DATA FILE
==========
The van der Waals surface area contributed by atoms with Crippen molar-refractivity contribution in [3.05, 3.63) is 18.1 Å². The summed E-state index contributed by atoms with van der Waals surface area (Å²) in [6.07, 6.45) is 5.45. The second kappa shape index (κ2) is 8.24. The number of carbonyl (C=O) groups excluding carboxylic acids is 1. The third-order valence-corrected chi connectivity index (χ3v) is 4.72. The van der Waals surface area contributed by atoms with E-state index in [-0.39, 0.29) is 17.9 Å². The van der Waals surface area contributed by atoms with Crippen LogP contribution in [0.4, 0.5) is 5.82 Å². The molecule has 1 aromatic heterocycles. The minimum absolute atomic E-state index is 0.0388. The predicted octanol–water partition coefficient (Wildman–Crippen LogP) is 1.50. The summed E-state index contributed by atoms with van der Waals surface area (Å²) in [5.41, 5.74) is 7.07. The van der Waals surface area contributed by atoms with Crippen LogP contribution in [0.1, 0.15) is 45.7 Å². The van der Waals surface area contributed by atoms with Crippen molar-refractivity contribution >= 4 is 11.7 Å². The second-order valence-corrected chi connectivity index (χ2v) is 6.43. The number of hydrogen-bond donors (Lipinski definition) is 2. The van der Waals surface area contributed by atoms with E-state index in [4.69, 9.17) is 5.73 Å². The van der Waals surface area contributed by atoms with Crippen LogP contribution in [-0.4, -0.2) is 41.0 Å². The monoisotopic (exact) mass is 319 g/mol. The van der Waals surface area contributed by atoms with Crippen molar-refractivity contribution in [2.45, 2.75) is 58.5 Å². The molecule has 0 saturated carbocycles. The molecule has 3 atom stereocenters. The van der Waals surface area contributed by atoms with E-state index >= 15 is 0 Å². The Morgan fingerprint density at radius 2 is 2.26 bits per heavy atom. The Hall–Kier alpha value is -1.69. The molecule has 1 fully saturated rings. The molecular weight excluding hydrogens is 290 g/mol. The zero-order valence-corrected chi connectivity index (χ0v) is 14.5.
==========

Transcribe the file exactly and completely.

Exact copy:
The van der Waals surface area contributed by atoms with Crippen molar-refractivity contribution in [3.05, 3.63) is 18.1 Å². The summed E-state index contributed by atoms with van der Waals surface area (Å²) in [6.07, 6.45) is 5.45. The second kappa shape index (κ2) is 8.24. The number of carbonyl (C=O) groups excluding carboxylic acids is 1. The third-order valence-corrected chi connectivity index (χ3v) is 4.72. The van der Waals surface area contributed by atoms with E-state index in [-0.39, 0.29) is 17.9 Å². The van der Waals surface area contributed by atoms with Crippen LogP contribution in [0.4, 0.5) is 5.82 Å². The molecule has 1 aromatic heterocycles. The minimum absolute atomic E-state index is 0.0388. The predicted octanol–water partition coefficient (Wildman–Crippen LogP) is 1.50. The summed E-state index contributed by atoms with van der Waals surface area (Å²) in [5.41, 5.74) is 7.07. The van der Waals surface area contributed by atoms with Crippen LogP contribution in [0.1, 0.15) is 45.7 Å². The van der Waals surface area contributed by atoms with Crippen molar-refractivity contribution >= 4 is 11.7 Å². The second-order valence-corrected chi connectivity index (χ2v) is 6.43. The number of hydrogen-bond donors (Lipinski definition) is 2. The van der Waals surface area contributed by atoms with E-state index in [4.69, 9.17) is 5.73 Å². The van der Waals surface area contributed by atoms with Crippen LogP contribution in [-0.4, -0.2) is 41.0 Å². The monoisotopic (exact) mass is 319 g/mol. The van der Waals surface area contributed by atoms with Crippen molar-refractivity contribution in [2.45, 2.75) is 58.5 Å². The molecule has 0 saturated carbocycles. The molecule has 3 atom stereocenters. The van der Waals surface area contributed by atoms with E-state index >= 15 is 0 Å². The Morgan fingerprint density at radius 2 is 2.26 bits per heavy atom. The Hall–Kier alpha value is -1.69. The molecule has 1 fully saturated rings. The molecular weight excluding hydrogens is 290 g/mol. The zero-order valence-corrected chi connectivity index (χ0v) is 14.5.